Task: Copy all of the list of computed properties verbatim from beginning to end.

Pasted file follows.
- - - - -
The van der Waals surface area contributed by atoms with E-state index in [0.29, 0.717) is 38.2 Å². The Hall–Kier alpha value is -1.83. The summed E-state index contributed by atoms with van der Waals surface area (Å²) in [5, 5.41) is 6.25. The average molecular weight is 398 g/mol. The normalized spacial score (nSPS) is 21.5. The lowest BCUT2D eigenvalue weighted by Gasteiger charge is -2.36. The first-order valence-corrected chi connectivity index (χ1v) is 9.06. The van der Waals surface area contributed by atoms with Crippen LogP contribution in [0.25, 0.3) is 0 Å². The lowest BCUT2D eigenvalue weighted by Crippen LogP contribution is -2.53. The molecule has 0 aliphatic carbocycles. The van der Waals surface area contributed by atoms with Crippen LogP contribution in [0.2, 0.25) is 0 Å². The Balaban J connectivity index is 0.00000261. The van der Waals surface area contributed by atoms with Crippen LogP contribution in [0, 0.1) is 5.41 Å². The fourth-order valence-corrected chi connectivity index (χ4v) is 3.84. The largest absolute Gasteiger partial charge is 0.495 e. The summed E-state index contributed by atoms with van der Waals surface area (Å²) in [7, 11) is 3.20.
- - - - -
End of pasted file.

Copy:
The van der Waals surface area contributed by atoms with E-state index in [0.29, 0.717) is 38.2 Å². The Hall–Kier alpha value is -1.83. The summed E-state index contributed by atoms with van der Waals surface area (Å²) in [5, 5.41) is 6.25. The average molecular weight is 398 g/mol. The normalized spacial score (nSPS) is 21.5. The lowest BCUT2D eigenvalue weighted by Gasteiger charge is -2.36. The first-order valence-corrected chi connectivity index (χ1v) is 9.06. The van der Waals surface area contributed by atoms with Crippen LogP contribution in [0.25, 0.3) is 0 Å². The lowest BCUT2D eigenvalue weighted by Crippen LogP contribution is -2.53. The molecule has 0 aliphatic carbocycles. The van der Waals surface area contributed by atoms with Crippen LogP contribution in [0.2, 0.25) is 0 Å². The Balaban J connectivity index is 0.00000261. The van der Waals surface area contributed by atoms with Crippen LogP contribution in [0, 0.1) is 5.41 Å². The fourth-order valence-corrected chi connectivity index (χ4v) is 3.84. The largest absolute Gasteiger partial charge is 0.495 e. The summed E-state index contributed by atoms with van der Waals surface area (Å²) in [7, 11) is 3.20.